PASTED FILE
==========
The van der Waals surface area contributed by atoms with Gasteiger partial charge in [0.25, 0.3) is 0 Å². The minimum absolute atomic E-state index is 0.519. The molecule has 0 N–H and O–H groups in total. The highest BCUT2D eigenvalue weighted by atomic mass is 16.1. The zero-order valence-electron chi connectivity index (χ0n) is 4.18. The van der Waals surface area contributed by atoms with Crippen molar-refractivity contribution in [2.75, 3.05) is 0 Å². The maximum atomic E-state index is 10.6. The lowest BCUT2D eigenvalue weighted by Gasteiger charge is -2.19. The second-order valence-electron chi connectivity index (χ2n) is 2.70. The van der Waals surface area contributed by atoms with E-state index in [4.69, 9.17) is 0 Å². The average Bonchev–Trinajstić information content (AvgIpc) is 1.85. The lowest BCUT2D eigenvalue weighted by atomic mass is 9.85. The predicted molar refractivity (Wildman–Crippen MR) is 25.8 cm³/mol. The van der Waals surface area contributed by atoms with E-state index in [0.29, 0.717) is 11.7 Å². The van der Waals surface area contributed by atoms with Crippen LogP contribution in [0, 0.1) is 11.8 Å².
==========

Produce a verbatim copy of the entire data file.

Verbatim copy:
The van der Waals surface area contributed by atoms with Gasteiger partial charge in [0.25, 0.3) is 0 Å². The minimum absolute atomic E-state index is 0.519. The molecule has 0 N–H and O–H groups in total. The highest BCUT2D eigenvalue weighted by atomic mass is 16.1. The zero-order valence-electron chi connectivity index (χ0n) is 4.18. The van der Waals surface area contributed by atoms with Crippen molar-refractivity contribution in [2.75, 3.05) is 0 Å². The maximum atomic E-state index is 10.6. The lowest BCUT2D eigenvalue weighted by Gasteiger charge is -2.19. The second-order valence-electron chi connectivity index (χ2n) is 2.70. The van der Waals surface area contributed by atoms with E-state index in [4.69, 9.17) is 0 Å². The average Bonchev–Trinajstić information content (AvgIpc) is 1.85. The lowest BCUT2D eigenvalue weighted by atomic mass is 9.85. The predicted molar refractivity (Wildman–Crippen MR) is 25.8 cm³/mol. The van der Waals surface area contributed by atoms with E-state index in [0.29, 0.717) is 11.7 Å². The van der Waals surface area contributed by atoms with Crippen LogP contribution in [0, 0.1) is 11.8 Å².